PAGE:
ABI investigating Florala embezzlement

Published 12:48 am Tuesday, September 18, 2012

State investigative officials are now working a “potential embezzlement” case against former Florala Utilities manager Lynn Hughes.

“The Florala Police Department will not be working this. It will be ABI,” said Alabama Bureau of Investigation agent J.K. Ward at a special called board meeting Monday.

Ward said a week ago, Florala Police Chief Sonny Bedsole sent a request to ABI for assistance in investigating potential embezzlement by Hughes.

More than two weeks ago, Hughes’ employment was terminated for “insubordination,” and staff allegedly discovered accounting discrepancies, prompting an investigation.

Ward said he met with Joy Taylor, a city employee serving as an accounting assistant, who “told me what we’re looking for, but I need to find out what we’re looking at as far as losses taken.”

Ward instructed the board to contact District Attorney Walt Merrell and ask for assistance in obtaining a forensic audit by the state department of public accounts.

“When you do a yearly audit, you’re seeing if the plusses and the minuses match,” Ward said. “You’re not diving into where the funds are going. That is what a forensic audit will do.”

He said he plans to meet with Merrell to also discuss how far back charges can be applied. Ward said traditionally, there is a three-year statute of limitations from the date the investigation began.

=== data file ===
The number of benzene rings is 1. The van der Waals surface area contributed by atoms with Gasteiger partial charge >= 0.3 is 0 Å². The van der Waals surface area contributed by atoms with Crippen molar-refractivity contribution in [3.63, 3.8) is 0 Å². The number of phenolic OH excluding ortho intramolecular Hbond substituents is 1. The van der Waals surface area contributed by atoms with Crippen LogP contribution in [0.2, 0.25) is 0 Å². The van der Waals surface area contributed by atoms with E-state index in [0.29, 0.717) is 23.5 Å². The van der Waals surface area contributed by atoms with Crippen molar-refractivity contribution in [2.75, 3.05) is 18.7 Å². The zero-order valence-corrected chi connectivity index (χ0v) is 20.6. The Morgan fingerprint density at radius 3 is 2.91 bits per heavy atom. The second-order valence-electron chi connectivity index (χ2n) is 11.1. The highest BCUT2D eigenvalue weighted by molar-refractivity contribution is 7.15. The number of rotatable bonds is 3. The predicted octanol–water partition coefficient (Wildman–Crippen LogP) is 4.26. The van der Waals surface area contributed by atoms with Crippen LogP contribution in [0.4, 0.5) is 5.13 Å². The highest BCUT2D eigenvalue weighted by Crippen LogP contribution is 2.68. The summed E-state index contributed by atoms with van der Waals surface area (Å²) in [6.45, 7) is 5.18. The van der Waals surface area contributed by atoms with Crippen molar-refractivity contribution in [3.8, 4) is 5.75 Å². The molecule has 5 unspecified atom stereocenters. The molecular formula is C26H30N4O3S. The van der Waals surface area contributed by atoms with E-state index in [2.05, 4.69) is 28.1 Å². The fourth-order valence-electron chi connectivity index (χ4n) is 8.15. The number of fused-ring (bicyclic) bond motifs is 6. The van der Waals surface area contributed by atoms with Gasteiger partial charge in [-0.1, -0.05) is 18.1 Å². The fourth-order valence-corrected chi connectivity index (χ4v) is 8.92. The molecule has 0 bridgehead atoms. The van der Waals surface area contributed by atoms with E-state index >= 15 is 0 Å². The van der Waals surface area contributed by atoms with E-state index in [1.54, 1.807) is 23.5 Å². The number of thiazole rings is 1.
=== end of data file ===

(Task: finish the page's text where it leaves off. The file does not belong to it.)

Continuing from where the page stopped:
“Which in this case would be Sept. 10,” he said.

Ward then explained the typical path of a criminal case.

“What would happen after the investigation is completed and we get that figure and we can show wrong-doing occurred, the case would be presented to the grand jury,” he said.

Ward said if the case is “true billed,” meaning a grand jury finds enough evidence to indict, it could be up to two years before the case is tried.

“This is not a fast or quick process,” he said.

Board Chairman Marvin Williford said previously that financial information and record keeping and bookkeeping practices were at the heart of the investigation.

When asked Monday, members would not give a dollar figure involved in the case, stating only they wanted to wait for the results audit before commenting further.

Board members also agreed since Hughes was under investigation, the board would have the state determine if Hughes would be eligible to receive unemployment benefits.